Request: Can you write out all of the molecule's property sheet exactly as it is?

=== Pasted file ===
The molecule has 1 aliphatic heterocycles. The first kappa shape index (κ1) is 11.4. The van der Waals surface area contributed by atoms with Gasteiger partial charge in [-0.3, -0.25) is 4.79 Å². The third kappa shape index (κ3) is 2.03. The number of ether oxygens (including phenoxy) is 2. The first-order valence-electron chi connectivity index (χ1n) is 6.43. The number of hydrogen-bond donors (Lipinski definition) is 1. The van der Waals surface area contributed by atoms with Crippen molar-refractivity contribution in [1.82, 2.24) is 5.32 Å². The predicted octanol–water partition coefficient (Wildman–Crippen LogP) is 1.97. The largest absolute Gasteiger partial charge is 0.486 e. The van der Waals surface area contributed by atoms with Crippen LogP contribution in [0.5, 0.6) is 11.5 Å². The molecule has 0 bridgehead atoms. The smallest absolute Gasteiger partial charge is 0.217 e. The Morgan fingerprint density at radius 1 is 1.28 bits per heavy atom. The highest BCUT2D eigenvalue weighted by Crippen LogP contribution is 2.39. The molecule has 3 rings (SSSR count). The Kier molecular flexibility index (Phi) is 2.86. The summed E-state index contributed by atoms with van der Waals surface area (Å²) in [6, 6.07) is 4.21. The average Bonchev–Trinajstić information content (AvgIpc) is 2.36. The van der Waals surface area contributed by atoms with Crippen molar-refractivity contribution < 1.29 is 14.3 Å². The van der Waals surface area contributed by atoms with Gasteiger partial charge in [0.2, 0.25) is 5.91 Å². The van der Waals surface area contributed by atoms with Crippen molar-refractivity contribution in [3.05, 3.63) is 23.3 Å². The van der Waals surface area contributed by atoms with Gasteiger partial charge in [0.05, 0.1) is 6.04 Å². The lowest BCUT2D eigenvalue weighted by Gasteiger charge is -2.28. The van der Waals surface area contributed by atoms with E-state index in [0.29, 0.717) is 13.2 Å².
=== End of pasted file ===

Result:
The molecule has 1 aliphatic heterocycles. The first kappa shape index (κ1) is 11.4. The van der Waals surface area contributed by atoms with Gasteiger partial charge in [-0.3, -0.25) is 4.79 Å². The third kappa shape index (κ3) is 2.03. The number of ether oxygens (including phenoxy) is 2. The first-order valence-electron chi connectivity index (χ1n) is 6.43. The number of hydrogen-bond donors (Lipinski definition) is 1. The van der Waals surface area contributed by atoms with Crippen molar-refractivity contribution in [1.82, 2.24) is 5.32 Å². The predicted octanol–water partition coefficient (Wildman–Crippen LogP) is 1.97. The largest absolute Gasteiger partial charge is 0.486 e. The van der Waals surface area contributed by atoms with Crippen LogP contribution in [0.5, 0.6) is 11.5 Å². The molecule has 0 bridgehead atoms. The smallest absolute Gasteiger partial charge is 0.217 e. The Morgan fingerprint density at radius 1 is 1.28 bits per heavy atom. The highest BCUT2D eigenvalue weighted by Crippen LogP contribution is 2.39. The molecule has 3 rings (SSSR count). The Kier molecular flexibility index (Phi) is 2.86. The summed E-state index contributed by atoms with van der Waals surface area (Å²) in [6, 6.07) is 4.21. The average Bonchev–Trinajstić information content (AvgIpc) is 2.36. The van der Waals surface area contributed by atoms with Crippen molar-refractivity contribution < 1.29 is 14.3 Å². The van der Waals surface area contributed by atoms with Gasteiger partial charge in [0.2, 0.25) is 5.91 Å². The van der Waals surface area contributed by atoms with Crippen molar-refractivity contribution in [3.05, 3.63) is 23.3 Å². The van der Waals surface area contributed by atoms with Gasteiger partial charge in [0.05, 0.1) is 6.04 Å². The lowest BCUT2D eigenvalue weighted by Gasteiger charge is -2.28. The van der Waals surface area contributed by atoms with E-state index in [0.29, 0.717) is 13.2 Å².